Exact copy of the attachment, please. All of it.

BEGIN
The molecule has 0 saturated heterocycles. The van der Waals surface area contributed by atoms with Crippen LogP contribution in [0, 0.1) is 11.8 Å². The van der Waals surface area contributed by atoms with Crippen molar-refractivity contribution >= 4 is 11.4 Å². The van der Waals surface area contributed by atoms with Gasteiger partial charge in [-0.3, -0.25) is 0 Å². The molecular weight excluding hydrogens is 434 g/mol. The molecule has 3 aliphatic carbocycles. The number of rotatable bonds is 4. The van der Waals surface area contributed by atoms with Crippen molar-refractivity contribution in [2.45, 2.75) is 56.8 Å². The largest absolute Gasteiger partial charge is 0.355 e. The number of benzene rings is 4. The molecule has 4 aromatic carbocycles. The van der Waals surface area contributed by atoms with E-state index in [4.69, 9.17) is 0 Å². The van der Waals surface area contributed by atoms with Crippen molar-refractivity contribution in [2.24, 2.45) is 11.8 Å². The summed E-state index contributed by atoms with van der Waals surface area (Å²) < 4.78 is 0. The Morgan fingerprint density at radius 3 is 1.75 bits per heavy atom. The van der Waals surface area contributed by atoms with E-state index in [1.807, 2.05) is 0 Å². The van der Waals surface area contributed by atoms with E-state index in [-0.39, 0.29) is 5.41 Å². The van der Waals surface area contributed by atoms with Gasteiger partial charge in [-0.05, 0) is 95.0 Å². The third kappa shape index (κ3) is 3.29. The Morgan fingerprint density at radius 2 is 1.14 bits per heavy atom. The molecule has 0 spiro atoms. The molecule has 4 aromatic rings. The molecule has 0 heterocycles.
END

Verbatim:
The molecule has 0 saturated heterocycles. The van der Waals surface area contributed by atoms with Crippen LogP contribution in [0, 0.1) is 11.8 Å². The van der Waals surface area contributed by atoms with Crippen molar-refractivity contribution >= 4 is 11.4 Å². The van der Waals surface area contributed by atoms with Gasteiger partial charge in [-0.3, -0.25) is 0 Å². The molecular weight excluding hydrogens is 434 g/mol. The molecule has 3 aliphatic carbocycles. The number of rotatable bonds is 4. The van der Waals surface area contributed by atoms with Crippen molar-refractivity contribution in [2.45, 2.75) is 56.8 Å². The largest absolute Gasteiger partial charge is 0.355 e. The number of benzene rings is 4. The molecule has 4 aromatic carbocycles. The van der Waals surface area contributed by atoms with E-state index in [4.69, 9.17) is 0 Å². The van der Waals surface area contributed by atoms with Crippen molar-refractivity contribution in [2.24, 2.45) is 11.8 Å². The summed E-state index contributed by atoms with van der Waals surface area (Å²) < 4.78 is 0. The Morgan fingerprint density at radius 3 is 1.75 bits per heavy atom. The van der Waals surface area contributed by atoms with E-state index in [1.807, 2.05) is 0 Å². The van der Waals surface area contributed by atoms with E-state index in [-0.39, 0.29) is 5.41 Å². The van der Waals surface area contributed by atoms with Gasteiger partial charge in [-0.05, 0) is 95.0 Å². The third kappa shape index (κ3) is 3.29. The Morgan fingerprint density at radius 2 is 1.14 bits per heavy atom. The molecule has 0 spiro atoms. The molecule has 4 aromatic rings. The molecule has 0 heterocycles.